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Open Discussions with your LO in early Cognitive Impairment
GreggF
Posted: Tuesday, January 11, 2022 11:27 AM
Joined: 1/5/2022
Posts: 13


My LO and I were married 25 years ago. She was, and still is, a vibrant, beautiful, and active woman with almost childlike enthusiasm to learn new things. LO  is a passionate Christian, a strong conservative, and a woman who never leaves the house without being meticulously made up and dressed. She was never comfortable with my spontaneity and was generally reticent with my straight on social aggressiveness.  If we went to a cocktail party, for example. LO would stay in one place and her magnetic and open smile would bring people to talk with her.  Me?  I floated around the room, confident that whenever I came back she would be in the same place. 

 A few years ago I began to notice that more of her little quirks, like always being late for dinner date or an event became more serious and more often. Looking back, I now realize more things that I should have noticed but did not. Two years ago I began to get concerned. I attributed some of her behavior, in the evenings, to having a few drinks.   I would get annoyed with her and suggested she not drink so much. We both like to have cocktails together, so this was difficult. Then in December 2020 LO and I arrived at my brothers for a pre-Christmas dinner party.  Our normal close friends there and we did have one cocktail while getting ready to come over but LO never finished hers.  When we arrived and were standing around greeting the few people that were there we shared some pictures of a recent special event. Five minutes later, in front of the same people, after I put the pictures away on my phone LO brought up that we have pictures of this event and why don’t  I take them out and show them? This was a pivotal moment for me. I realized she was having short-term memory problems.

This began my journey into immersing myself into the various reasons for memory loss that led me to Dr. Bedersons book; The End of Alzheimer's: The First Program to Prevent and Reverse Cognitive Decline .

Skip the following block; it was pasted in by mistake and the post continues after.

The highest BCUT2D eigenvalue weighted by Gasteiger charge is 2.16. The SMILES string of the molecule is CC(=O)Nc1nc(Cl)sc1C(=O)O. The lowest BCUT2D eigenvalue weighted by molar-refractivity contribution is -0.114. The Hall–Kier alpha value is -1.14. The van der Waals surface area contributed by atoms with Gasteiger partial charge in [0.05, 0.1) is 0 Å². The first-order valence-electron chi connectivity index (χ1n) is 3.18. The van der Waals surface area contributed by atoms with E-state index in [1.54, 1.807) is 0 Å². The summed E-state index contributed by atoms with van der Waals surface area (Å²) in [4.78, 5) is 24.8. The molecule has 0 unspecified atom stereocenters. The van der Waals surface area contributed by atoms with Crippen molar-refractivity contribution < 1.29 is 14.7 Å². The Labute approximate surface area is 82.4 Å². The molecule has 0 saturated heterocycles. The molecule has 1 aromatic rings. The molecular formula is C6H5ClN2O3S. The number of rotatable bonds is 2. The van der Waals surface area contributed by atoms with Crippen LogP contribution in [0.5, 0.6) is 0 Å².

I began to study and immerse myself in his  protocol and the relationship between diet and lifestyle and it’s relationship to Alzheimer’s. In March 2021 I visited the Apollo Health Institute run by Dr. Bederson and we signed up for a full evaluation for LO. At this point she was not convinced she had a problem but agreed to follow my lead. LO had a whole battery of tests done including DNA testing for APO4 gene (she had it) and a full battery of blood and urine tests as well as a cognitive evaluation. After the full results and a diagnosis of mild cognitive impairment  (MCI), she was not convinced that she had a problem and ignored all suggestions to follow a protocol.

The protoocl inclives what I gave come to know as NEURO ( Nutrition, Excecirse, Unwind, Resore,and Optimize). This is from the work and book by Dean and Ayesha Sherzai, The Alzeimers Solution "A breakthrough Programto prevent and Reverse the Symptoms of Cognitive Declone ar Every Age,

I only found this book recently through Dr. David Perlmutter’s  YouTube channel in an interview he did with the authors. Most of my research has been on the Internet but the first book I read was by Dr. Bredesen’s two years ago. https://www.amazon.com/End-Alzheimers-Program-Prevent-Cognitive-ebook/dp/B01M28ROCU/ref=sr_1_5?crid=1WCN8DDOU2EMB&keywords=alzheimers+books&qid=1641921274&s=books&sprefix=alzeimers%2Cstripbooks%2C935&sr=1-5

 I am very early in my journey with LO and her cognitive decline has been gradual over the last year.  It has been only weeks since we have openly discussed her recognition and acceptance of her condition and I have high hopes that she will now embrace the lifestyle change protocols. I too am following the protocols, so it is a journey we’re making together.

 

LOs condition now

 

In our marriage I have almost always done most of the cooking because I enjoy it so much. But LO would occasionally prepare meals. This is no longer is  the case. I now cook and mostly do the shopping for the pantry. Most things involving planning and a process are difficult for LO. Things like menus, grocery shopping, and Christmas present plans are a stress for her.

LO is a meticulous woman with her appearance and dress. In fact she told me years ago it was impolite to say to a woman how she always looks nice, because this belittles the amount of effort it took to look that way. Her personal preparation was always a long process but now it’s a difficult one for her to put on her make up, choose her outfits and her shoes, and try not to get distracted by distractions that take her away from the task at hand. For most of our marriage she paid the bills and organized her calendar, I had  to take  over  bill paying about a year ago. I used to joke that if I need to know what day it was I looked in my vitamin container. LO always prepared our daily medicines and supplements. I took this over about three months ago. It would take me 20 minutes to do this monthly,  it would take her two hours and cause her stress and frustration. Today it’s not possible for her to do. About 10 months ago LO  mentioned to me that she could no longer visualize how to get some place from our home in the town that she’s been living in for 69 years. She said she could get there by actually going but couldn’t think in  advance how to do it. She didn’t seem to relate this to her cognitive decline. She still drives today and this may become an issue if we cannot reverse or decline her situation. She uses her Apple iPhone if she gets lost.